Thursday, June 04, 2015

Yeh Kashmir Hain

The Assamese blockbuster film ‘Pita Putra’ (1987). A happy family of parents with three children, two boys and a girl. The elder, a bookworm, wants to go to Kashmir for the summer vacation because he has read about it in his Geography book that it the Heaven on Earth (you know, the ‘ami asto’ line and all…). The honest father cannot afford the trip. Instead, they choose the next best option, a trip to the neighbouring Shillong, with the promise that they would go to Kashmir the next time. They sing a song in Shillong (‘Look at the snow falling, look at the dusk falling…’) and once they are home, in Guwahati, I guess, the boy is diagnosed with a terminal disease, and he dies, still talking about his dream to visit Kashmir. The poor, honest father, who could not afford his son’s treatment, goes bonkers and joins hand with the mafia, to be a mafia don himself, leading to the major conflict of the film, his showdown with his idealistic surviving son…

Since I saw the movie during its theatrical release, like the dead boy, I had this one dream, to visit Kashmir. The plan never came to fruition in all those years (the ongoing stories about the militancy was least of the problem), and I sort of moved on. And then, I got this chance, all of a sudden, to spend a day on the road between Jammu and Srinagar, and one-and-a-half day in Srinagar. It was a whirlwind trip, I did not even get to do most of the touristy stuff, but, I must confess, the trip was worth the trouble. And, what they say about the place, its idyllic beauty, is all true.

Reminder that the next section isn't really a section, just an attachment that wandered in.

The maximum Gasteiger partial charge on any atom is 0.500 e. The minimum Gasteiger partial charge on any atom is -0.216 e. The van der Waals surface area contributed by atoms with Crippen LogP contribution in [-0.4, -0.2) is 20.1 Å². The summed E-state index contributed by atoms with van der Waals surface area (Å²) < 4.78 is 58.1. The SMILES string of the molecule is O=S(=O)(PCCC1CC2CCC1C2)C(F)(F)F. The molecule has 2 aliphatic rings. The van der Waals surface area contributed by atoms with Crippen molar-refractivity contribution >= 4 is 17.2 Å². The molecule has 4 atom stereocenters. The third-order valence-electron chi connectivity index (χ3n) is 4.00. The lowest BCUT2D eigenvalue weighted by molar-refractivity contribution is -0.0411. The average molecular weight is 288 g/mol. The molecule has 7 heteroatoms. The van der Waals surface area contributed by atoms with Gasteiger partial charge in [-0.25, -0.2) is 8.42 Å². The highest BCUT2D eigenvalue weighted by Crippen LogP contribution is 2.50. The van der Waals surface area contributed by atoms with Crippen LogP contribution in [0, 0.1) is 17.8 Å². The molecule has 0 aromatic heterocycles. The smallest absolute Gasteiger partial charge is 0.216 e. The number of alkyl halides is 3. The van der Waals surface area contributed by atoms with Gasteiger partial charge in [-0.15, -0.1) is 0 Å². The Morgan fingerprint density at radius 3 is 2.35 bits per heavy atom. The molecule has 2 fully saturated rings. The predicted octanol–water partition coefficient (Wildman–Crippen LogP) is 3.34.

Today, in Srinagar, militancy is a distant memory. However, what still haunts the average Srinagar resident is the flood in September 2014. In two weeks, the rushing water did more harm to the city than the militancy did in years. Yet, as resilient as the Kashmiri people are, they have fought back and have rebuilt the city, from the mud left by the flood, as it were, with very little government help…

Everywhere I went, the willing local residents recounted the tales of the devastating flood that took place in September 2014. It was like visiting a battlefield after the war was over. Everywhere I went, people will show me the spots where the flood caused havoc. “The water was up to the window,” one would say. “The water near Jhelum was until this point during the flood,” another would add.

Yet, the local residents have clearly moved on. While counting the loss, they are looking forward to the future, where they can thrive. The militancy in the valley is just a nightmare. The worse is over. And, the local residents have achieved this without must of an outside help.

When it came to help, they were critical of the government, who they claimed never helped the local people. There was almost no compensation after the flood, in which the city suffered a major loss. Whenever there was compensation, it was meager.

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